The adder is protected throughout Sweden, just like all other snakes. It is one of the few creatures in the country that can be dangerous, as it is venomous and sometimes bites people and dogs. However, the adder plays an important role in nature.

  • There are three species of snake in Sweden: the adder, the grass snake and the smooth snake. Only the adder is dangerous to humans, although the others can also bite.

    The adder can live further north than any other snake, and is found in almost all of Sweden, except up in the mountains above the tree line.

    Zigzag pattern and vertical pupils

    The adder has a large, triangular head, and its tail is much narrower than its body. Males are usually grey with a black zigzag pattern along the back. Females are often brown or yellowish, with a darker zigzag pattern. There are also completely black adders that resemble grass snakes, but grass snakes almost always have a yellow patch on each cheek.

  • About the adder
    Scientific name:

    Vipera berus




    Usually up to around 65 centimetres

    Sexual maturity:

    The male reaches sexual maturity at 3½–4 years, and the female at 4–6 years

    Breeding season:


    Number of young:



    Small rodents, but can also eat lizards, frogs and young birds

    Distribution in Sweden:

    The whole country

  • Another way to distinguish between adders and grass snakes is to look at their eyes. If the pupil is round, it is a grass snake, if it is narrow and vertical, it is an adder.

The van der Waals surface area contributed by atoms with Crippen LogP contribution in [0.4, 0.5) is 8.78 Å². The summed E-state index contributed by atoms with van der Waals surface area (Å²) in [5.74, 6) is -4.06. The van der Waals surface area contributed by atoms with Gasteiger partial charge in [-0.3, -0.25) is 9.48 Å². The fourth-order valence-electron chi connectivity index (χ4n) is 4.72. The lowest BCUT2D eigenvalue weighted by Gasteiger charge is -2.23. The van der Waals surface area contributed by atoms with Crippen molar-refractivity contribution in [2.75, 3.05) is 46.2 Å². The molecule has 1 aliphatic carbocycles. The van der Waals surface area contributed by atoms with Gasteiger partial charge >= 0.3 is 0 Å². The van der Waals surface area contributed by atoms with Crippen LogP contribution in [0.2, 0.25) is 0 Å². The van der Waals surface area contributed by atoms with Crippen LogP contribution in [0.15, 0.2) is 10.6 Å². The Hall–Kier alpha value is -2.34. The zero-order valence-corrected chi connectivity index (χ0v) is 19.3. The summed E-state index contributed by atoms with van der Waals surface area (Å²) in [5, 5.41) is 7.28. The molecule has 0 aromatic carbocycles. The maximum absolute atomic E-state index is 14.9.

Body temperature follows the air temperature

    Snakes are poikilothermic (commonly referred to as ‘cold-blooded’), meaning that their body temperature follows the air temperature. Dark bodies mean that they can be more easily warmed by the sun. Adult adders usually grow up to 65 centimetres long, but the longest adder recorded in Sweden was just over a metre long. In the spring, they spend three or four weeks basking in the sun and maintaining a high body temperature. The males then shed their skins, after which the breeding season begins.

    Eats small rodents and lizards

    Adders play an important role in nature, eating creatures including voles and mice. Their diet consists mainly of small rodents, but they can also eat lizards, frogs and young birds.

    Smells with its tongue

    A snake moves its forked tongue continuously to pick up scents from the air and water. The snake’s sense of smell is located in the roof of its mouth. Different levels of odour particles on the two tips of the tongue tell the snake where food and danger are.

    Hibernates all winter

    Adders can be found in different types of habitats, such as mossy ground, the edges of forests, road verges, and the edges of meadows and fields. They avoid dense forest, as they need a lot of sunlight.

    Adders hibernate throughout the winter beneath the frost, in holes in the ground or in among rubble. A large number of snakes can hibernate in the same place, with up to a hundred snakes gathering in some places. They emerge in the spring, warm themselves up in the sun and shed their skins. Snakes shed their skin in order to grow. You can sometimes find the dry, empty skin on the ground around its hibernation site.